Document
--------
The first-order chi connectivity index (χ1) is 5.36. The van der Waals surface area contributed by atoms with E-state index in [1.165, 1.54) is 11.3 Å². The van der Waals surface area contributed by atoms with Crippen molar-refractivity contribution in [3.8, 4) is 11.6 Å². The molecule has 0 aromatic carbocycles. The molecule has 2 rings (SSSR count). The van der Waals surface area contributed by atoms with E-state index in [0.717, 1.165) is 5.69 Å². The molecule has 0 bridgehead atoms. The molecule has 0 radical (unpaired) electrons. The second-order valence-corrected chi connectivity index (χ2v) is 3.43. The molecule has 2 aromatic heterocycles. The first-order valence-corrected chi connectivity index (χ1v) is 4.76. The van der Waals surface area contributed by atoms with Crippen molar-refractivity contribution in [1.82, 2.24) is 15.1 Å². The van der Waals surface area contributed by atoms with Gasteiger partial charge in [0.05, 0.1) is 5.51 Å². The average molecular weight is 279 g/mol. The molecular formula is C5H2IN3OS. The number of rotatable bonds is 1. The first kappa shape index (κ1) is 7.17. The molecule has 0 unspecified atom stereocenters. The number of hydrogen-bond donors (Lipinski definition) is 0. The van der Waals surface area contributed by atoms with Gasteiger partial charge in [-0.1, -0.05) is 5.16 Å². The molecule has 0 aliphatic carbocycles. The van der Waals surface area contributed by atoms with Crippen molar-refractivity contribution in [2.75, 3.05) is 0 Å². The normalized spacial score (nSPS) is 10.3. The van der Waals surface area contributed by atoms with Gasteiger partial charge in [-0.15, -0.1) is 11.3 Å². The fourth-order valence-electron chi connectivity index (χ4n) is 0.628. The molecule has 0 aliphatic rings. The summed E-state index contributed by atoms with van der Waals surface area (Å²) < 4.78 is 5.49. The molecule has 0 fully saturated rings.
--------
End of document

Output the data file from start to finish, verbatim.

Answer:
The first-order chi connectivity index (χ1) is 5.36. The van der Waals surface area contributed by atoms with E-state index in [1.165, 1.54) is 11.3 Å². The van der Waals surface area contributed by atoms with Crippen molar-refractivity contribution in [3.8, 4) is 11.6 Å². The molecule has 0 aromatic carbocycles. The molecule has 2 rings (SSSR count). The van der Waals surface area contributed by atoms with E-state index in [0.717, 1.165) is 5.69 Å². The molecule has 0 bridgehead atoms. The molecule has 0 radical (unpaired) electrons. The second-order valence-corrected chi connectivity index (χ2v) is 3.43. The molecule has 2 aromatic heterocycles. The first-order valence-corrected chi connectivity index (χ1v) is 4.76. The van der Waals surface area contributed by atoms with Crippen molar-refractivity contribution in [1.82, 2.24) is 15.1 Å². The van der Waals surface area contributed by atoms with Gasteiger partial charge in [0.05, 0.1) is 5.51 Å². The average molecular weight is 279 g/mol. The molecular formula is C5H2IN3OS. The number of rotatable bonds is 1. The first kappa shape index (κ1) is 7.17. The molecule has 0 unspecified atom stereocenters. The number of hydrogen-bond donors (Lipinski definition) is 0. The van der Waals surface area contributed by atoms with Gasteiger partial charge in [-0.1, -0.05) is 5.16 Å². The molecule has 0 aliphatic carbocycles. The van der Waals surface area contributed by atoms with Crippen molar-refractivity contribution in [2.75, 3.05) is 0 Å². The normalized spacial score (nSPS) is 10.3. The van der Waals surface area contributed by atoms with Gasteiger partial charge in [-0.15, -0.1) is 11.3 Å². The fourth-order valence-electron chi connectivity index (χ4n) is 0.628. The molecule has 0 aliphatic rings. The summed E-state index contributed by atoms with van der Waals surface area (Å²) < 4.78 is 5.49. The molecule has 0 fully saturated rings.